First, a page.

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i have two interface with same method name and one class inheriting those interface but when i trying to create object of class and call those interface method, how i come come to know which method will execute first if i call both method..??
Posted 31-Jan-13 0:05am
Edited 31-Jan-13 0:07am
v2
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Solution 1

Try this
 

interface I1
   {
       void diap();
   }
   interface I2
   {
       void diap();
   }
 
class Imp:I1,I2
{
 
public void I1.diap()
        {
            throw new Exception("The method or operation is not implemented.");
        }           
 
       
       
        void I2.diap()
        {
            throw new Exception("The method or operation is not implemented.");
        }
 
}
 
 

_______________________________________________________
 
Now use as follows
 
Imp f = new Imp();
            I1 i = f;  //I1 interface I1 used to select I1 behaviour use I2 for second interface
            i.diap();
 

best of luck !!
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v2
Comments
mohansahu at 31-Jan-13 5:21am
   
thanks its working fine...
Mantu Singh at 31-Jan-13 5:26am
   
updated the solution!!
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Solution 2

The answer to this question really depends on how you have implemented your interfaces in the class. In other words, have you explicitly and/or implicitly implemented the interfaces. Let's consider a simple example:
  public interface IFoo
  {
    void SetName(string name);
    int Age { get; set; }
  }
 
  public interface IBar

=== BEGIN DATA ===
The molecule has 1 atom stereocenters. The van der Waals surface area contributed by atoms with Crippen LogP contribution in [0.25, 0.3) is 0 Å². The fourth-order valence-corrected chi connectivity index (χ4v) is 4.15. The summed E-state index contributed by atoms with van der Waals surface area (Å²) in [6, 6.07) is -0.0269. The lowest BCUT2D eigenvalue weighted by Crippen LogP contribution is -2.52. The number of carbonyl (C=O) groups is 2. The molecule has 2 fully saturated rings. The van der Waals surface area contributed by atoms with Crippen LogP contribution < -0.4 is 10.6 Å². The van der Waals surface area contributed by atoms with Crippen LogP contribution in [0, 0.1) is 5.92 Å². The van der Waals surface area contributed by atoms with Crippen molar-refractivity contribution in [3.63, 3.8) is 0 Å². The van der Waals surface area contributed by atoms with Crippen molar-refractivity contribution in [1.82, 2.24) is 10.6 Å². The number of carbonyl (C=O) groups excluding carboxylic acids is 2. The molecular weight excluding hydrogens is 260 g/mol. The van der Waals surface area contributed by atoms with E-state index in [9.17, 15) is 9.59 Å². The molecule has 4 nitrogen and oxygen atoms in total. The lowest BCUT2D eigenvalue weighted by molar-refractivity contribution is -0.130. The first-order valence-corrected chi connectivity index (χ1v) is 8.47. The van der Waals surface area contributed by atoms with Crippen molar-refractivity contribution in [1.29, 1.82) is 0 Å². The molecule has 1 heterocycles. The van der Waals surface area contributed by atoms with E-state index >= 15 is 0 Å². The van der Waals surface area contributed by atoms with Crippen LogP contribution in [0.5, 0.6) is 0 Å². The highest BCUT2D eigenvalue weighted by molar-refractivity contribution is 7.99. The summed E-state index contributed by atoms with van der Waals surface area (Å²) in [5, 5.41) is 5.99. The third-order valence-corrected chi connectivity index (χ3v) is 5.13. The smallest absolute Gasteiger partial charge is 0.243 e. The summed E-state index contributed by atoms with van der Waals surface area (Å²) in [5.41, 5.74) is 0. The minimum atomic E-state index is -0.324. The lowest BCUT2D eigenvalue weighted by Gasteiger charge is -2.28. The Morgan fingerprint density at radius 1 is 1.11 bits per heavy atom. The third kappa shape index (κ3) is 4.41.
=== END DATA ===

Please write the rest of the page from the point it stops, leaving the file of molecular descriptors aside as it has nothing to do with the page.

{
    void SetName(string name);
    DateTime DOB { get; set; }
  }
 
  public class FooBar : IFoo, IBar
  {
    public void SetName(string name)
    {
      Console.WriteLine("Name is " + name);
    }
 
    public int Age
    {
      get
      {
        throw new NotImplementedException();
      }
      set
      {
        throw new NotImplementedException();
      }
    }
 
    void IBar.SetName(string name)
    {
      Console.WriteLine("IBar Name is " + name);
    }
 
    DateTime IBar.DOB
    {
      get
      {
        throw new NotImplementedException();
      }
      set
      {
        throw new NotImplementedException();
      }
    }
  }
Now, let's call this like this:
IFoo foo = new FooBar();
foo.SetName("Foo");
IBar bar = new FooBar();
bar.SetName("Bar");
This would produce the output
Name is Foo
IBar Name is Foo
Now, if we don't use the interface to in the instantiation, the explicit implementation is called.
FooBar fooBar = new FooBar();
fooBar.SetName("FooBar");
This produces
Name is FooBar
Okay, so you may be tempted to think that the order of the interfaces in the declaration determines which one is the explicit and which one is the implicit declaration. This is not correct. Let's change our class a bit
  public class FooBar : IFoo, IBar
  {
    public void SetName(string name)
    {
      Console.WriteLine("Name is " + name);
    }
 
    int IFoo.Age
    {
      get
      {
        throw new NotImplementedException();
      }
      set
      {
        throw new NotImplementedException();
      }
    }
 
    void IFoo.SetName(string name)
    {
      Console.WriteLine("IFoo Name is " + name);
    }
 
    public DateTime DOB
    {
      get
      {
        throw new NotImplementedException();
      }
      set
      {
        throw new NotImplementedException();
      }
    }
  }
Now, calling the same code as we did above, we see that the output has changed like this:
IFoo Name is Foo
Name is Bar
Name is FooBar
As you can see, IBar is now the explicit implementation.
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